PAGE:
Tuesday, March 22, 2011

The New Hakata Station

If you haven't done so already I'd just like to remind everyone that there is plenty of time left to donate to the tsunami relief efforts. Loads of people out there need your help! Info on places to donate if you are in Japan or Canada I put in this previous post.

One of the side effects of the disaster - which it bears repeating is the worst natural disaster to ever strike an industrialized nation - in Kyushu has been the cancellation of a bunch of train-related PR events. The Shinkansen which opened between Tokyo and Osaka way back in 1964 finally made its way to this backwater a couple weeks ago. Well, actually its been in Fukuoka for a while, but they only just completed the Kyushu line, which connects all the way down to Kagoshima. The Kyushu Shinkansen made its massively anticipated first run on March 12, 2011 - a day that planners thought would be one just like any other but in actual fact turned out to be the day after the disaster. While the train ran on time, all the celebratory events that would have attracted massive crowds were, as one would expect, quietly canceled.

Some of these events revolved around Hakata station, Fukuoka's main station and one end of the new Shinkansen line. The station, whose entrance is pictured above, itself opened for the first time just days before the quake hit.

Since I arrived here two and a half years ago, Hakata station has been more or less a giant construction site that somehow managed to also serve as a train station. The new building is a massive structure that has been in the works for years. I have no idea what the old station looked like. The new one is 10 stories tall, most of which are devoted to the 229 stores that the massive shopping complex houses. Its construction has created a bit of controversy as its sheer size is seen as a threat to the merchants in Fukouka's other centre of consumer gravity, Tenjin, which looks to lose a lot of shoppers to the new behemoth.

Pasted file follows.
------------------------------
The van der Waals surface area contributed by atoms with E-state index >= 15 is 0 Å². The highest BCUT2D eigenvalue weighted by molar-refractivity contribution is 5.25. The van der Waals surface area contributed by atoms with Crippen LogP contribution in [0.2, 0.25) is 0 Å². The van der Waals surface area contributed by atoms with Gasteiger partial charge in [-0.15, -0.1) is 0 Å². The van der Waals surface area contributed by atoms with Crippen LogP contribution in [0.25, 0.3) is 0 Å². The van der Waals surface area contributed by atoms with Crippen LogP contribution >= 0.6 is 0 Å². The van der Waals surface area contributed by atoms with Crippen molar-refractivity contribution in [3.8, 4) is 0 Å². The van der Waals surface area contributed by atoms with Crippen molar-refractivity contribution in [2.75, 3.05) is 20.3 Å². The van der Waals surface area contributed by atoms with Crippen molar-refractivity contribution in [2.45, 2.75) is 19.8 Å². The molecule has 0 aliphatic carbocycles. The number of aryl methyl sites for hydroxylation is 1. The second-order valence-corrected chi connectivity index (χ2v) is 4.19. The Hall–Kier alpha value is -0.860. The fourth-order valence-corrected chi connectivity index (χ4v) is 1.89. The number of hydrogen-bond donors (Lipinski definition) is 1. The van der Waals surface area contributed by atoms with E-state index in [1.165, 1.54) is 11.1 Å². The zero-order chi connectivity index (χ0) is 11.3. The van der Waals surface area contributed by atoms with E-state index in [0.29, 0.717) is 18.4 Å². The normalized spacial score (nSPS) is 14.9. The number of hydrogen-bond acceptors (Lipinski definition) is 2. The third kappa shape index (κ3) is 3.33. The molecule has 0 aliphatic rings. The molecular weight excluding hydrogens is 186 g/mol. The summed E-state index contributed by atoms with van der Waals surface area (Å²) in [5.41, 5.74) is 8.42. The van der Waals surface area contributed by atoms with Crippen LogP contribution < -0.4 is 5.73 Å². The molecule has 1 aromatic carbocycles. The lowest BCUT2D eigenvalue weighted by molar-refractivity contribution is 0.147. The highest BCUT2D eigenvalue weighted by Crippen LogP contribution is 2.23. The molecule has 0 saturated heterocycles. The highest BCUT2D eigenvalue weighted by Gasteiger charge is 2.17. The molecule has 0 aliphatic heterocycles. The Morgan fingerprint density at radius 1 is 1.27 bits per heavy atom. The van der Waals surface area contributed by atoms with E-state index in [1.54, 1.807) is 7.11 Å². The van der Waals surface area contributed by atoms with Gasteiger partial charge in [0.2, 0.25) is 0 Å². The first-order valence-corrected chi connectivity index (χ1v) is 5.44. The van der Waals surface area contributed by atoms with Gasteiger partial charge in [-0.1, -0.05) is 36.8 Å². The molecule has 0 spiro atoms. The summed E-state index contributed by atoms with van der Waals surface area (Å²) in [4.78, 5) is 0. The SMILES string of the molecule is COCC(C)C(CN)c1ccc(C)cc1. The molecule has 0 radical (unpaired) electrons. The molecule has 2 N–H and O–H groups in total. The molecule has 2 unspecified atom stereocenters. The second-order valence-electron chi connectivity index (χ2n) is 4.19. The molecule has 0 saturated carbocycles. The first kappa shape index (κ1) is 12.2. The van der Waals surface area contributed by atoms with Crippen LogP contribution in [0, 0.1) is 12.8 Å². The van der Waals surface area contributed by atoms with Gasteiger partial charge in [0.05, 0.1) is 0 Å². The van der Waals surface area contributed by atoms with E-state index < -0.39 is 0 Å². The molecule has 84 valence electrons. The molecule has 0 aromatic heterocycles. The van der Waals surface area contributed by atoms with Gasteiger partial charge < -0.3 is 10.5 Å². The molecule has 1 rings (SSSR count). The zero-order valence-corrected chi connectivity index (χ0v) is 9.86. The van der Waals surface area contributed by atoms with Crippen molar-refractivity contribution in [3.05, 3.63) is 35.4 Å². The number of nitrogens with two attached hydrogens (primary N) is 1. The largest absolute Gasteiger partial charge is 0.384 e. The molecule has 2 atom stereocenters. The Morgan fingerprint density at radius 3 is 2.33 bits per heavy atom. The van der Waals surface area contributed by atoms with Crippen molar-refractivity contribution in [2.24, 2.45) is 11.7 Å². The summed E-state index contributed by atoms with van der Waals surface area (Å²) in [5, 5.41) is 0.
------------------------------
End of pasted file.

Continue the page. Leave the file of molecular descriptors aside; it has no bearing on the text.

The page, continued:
The ribbon cutting ceremony of the station went ahead before the quake, but everything else has been canceled. Nonetheless, the station has become a massive attraction in its first couple of weeks. Ena and I decided to head over today to have a look at the thing as it has a ton of restaurants that we wanted to check out for lunch.

The entrance is quite impressive. I really do have to learn to take these "couple self-photos" in a manner that does not accentuate my double-chin though:
The place was an absolute zoo. Wall to wall people, from the 1st floor to the 10th (we went through them all). We got a seat at a Mexican restaurant on the 9th floor, which was quite nice. We had non-alcoholic margaritas with our lunches for just 100 yen extra:
After that we headed down into the cavernous interior of the beast:
They've got a lot of stores. A lot. Trust me. No shortage of stores here. Mostly clothes.

Some of them had neat stuff though. At the Tokyu Hands department store they have a fake lego model of the Fukuoka Dome with a baseball game going on which I though was really cool:
They even had little people playing the game and sitting in the stands. I want this, but it isn't for sale:
On the 8th floor I did a double take when getting off the elevators. They have a model railroad shop:
I love model railroads. My earliest childhood memory is from Christmas of 1979 when my dad and Grandpa surprised me with a big electric railroad that they had spent some time putting together. They are the best. Later in the 1980s when my Dad was transferred to Germany we put together a German railroad set together, which was a lot of fun. Looking around at the big train set they had in the store I recognized some of the buildings as being the same as our German set: